nep-ppm New Economics Papers
on Project, Program and Portfolio Management
Issue of 2010‒07‒24
five papers chosen by
Arvi Kuura
Parnu College - Tartu University

  1. The Optimal Timing of the Introduction of New Products By Marzia Raybaudi; Martin Sola; Shasikanta Naindebam
  2. Financing Asia’s Infrastructure: Modes of Development and Integration of Asian Financial Markets By Bhattacharyay, Biswa
  3. Optimal Investment and Financial Strategies under Tax Rate Uncertainty By Alessandro Fedele; Paolo M. Panteghini; Sergio Vergalli
  4. Decentralization, Accountability and the 2007 MPs Elections in Kenya By Roxana Gutiérrez-Romero
  5. What is Wrong with the Constituency Development Funds? By Albert van Zyl

  1. By: Marzia Raybaudi; Martin Sola; Shasikanta Naindebam
    Abstract: This paper addresses the e¤ects for partial equilibrium models of relaxing one of the critical underlying assumptions of the textbook approach (Dixit and Pyndick, 1994) to investment under uncertainty: either the potential investor has access to a single project or she can consider competing (or complementary) projects independently. This paper studies the investment decision of a multi-product monopolist where the projects exhibit interdepen- dence between the cash ‡ows of di¤erent products. We derive the optimal entry time for each product and show that both the choice and timing of investment is di¤erent from that suggested by the textbook approach. The decision to produce related goods simultaneously or sequentially crucially depends on their degree of substitutability or complementarity.
    JEL: D21 D24 D42 D81
    Date: 2010–07
  2. By: Bhattacharyay, Biswa (Asian Development Bank Institute)
    Abstract: Asia faces very large infrastructure funding demands, estimated at around US$750 billion per year for energy, transport, telecommunications, water, and sanitation during 2010-2020 (ADB/ADBI 2009). Asia has large savings, significant international reserves, and rapid accumulations of funds that could be utilized for meeting these infrastructure investment needs, but Asian markets have failed to use available resources to channel funding into highly needed infrastructure projects. This paper explores issues and challenges in financing infrastructure for seamless Asian infrastructure connectivity and for other high priority development financing needs, and seeks methods and instruments to help direct Asian and international resources to cost-effectively and efficiently support infrastructure and other development needs. The paper discusses three important topics: First, what are the lessons for Asia from the European Union's experience of developing and integrating financial markets and using development banking institutions to support infrastructure investment? Second, how can Asian public and private resources, such as pension funds, social security funds, sovereign wealth funds, and private portfolio funds contribute to infrastructure development across Asia? Third, can Islamic financial markets provide funds for Asian infrastructure development? Finally, the paper makes recommendations regarding financing options and how Asian financial markets and infrastructure companies could be further developed and integrated to mobilize Asian and other regions' savings for financing priority infrastructure projects in the region.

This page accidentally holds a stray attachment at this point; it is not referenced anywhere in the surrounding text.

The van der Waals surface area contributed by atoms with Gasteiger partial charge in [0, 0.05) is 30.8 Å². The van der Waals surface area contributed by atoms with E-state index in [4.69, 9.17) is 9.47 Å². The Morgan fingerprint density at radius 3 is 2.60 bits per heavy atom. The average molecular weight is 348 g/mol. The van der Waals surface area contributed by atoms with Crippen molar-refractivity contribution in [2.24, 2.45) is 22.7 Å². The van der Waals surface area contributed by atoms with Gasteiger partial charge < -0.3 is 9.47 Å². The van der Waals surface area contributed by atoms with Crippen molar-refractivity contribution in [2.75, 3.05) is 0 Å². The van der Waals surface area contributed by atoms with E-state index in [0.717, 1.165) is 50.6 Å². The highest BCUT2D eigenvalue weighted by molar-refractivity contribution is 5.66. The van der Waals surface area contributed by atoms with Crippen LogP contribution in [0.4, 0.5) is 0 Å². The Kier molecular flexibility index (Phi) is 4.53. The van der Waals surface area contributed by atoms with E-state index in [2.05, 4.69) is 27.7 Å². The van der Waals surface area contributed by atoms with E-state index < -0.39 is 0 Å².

Keywords: asian financial markets; asian infrastructure; asian infrastructure financing
    JEL: G10 G20
    Date: 2010–07–12
  3. By: Alessandro Fedele (University of Brescia); Paolo M. Panteghini (University of Brescia and CESifo); Sergio Vergalli (University of Brescia and FEEM)
    Abstract: In this paper we apply a real-option model to study the effects of tax rate uncertainty on a firm's decisions. In doing so, we depart from the relevant literature, which focuses on fully equity-financed investment projects. By letting a representative firm borrow optimally, we show that debt finance not only encourages investment activities but can also substantially mitigate the effect of tax rate uncertainty on investment timing.
    Keywords: Capital Levy, Corporate Taxation, Default Risk, Real Options
    JEL: H2
    Date: 2010–06
  4. By: Roxana Gutiérrez-Romero
    Abstract: The Kenyan Constituency Development Fund (CDF) aims to alleviate poverty by allocating resources to constituencies which MPs and residents decide how to spend. In this paper we assess whether MPs’ re-election chances were affected by their management of the CDF. For this purpose we analyse the type of projects implemented by the CDF and residents’ opinion about their MP and the CDF. We find that MPs’ re-election chances were influenced by MPs’ ethnicity and by the way MPs allocated the CDF. MPs who run the most projects on education and the least on other projects such as health or water were less likely to be re-elected.
    Keywords: Decentralization, Accountability, Elections, Africa, Kenya
    Date: 2010
  5. By: Albert van Zyl
    Abstract: This brief will argue that Constituency Development Funds (CDFs) have a negative impact on accountability and service delivery that most poor countries can ill afford. The risks associated with CDFs should be taken more seriously by governments, donors, CSOs, and other actors involved in the development process. They should actively discourage their adoption in countries where CDFs are being considered and promote other options for strengthening legislatures and improving local project delivery that could be more effective. [Policy Brief No.10]
    Keywords: CDFs, poor countries, accountability, donors, constituency, development, governemnts, project delivery, CSO,
    Date: 2010

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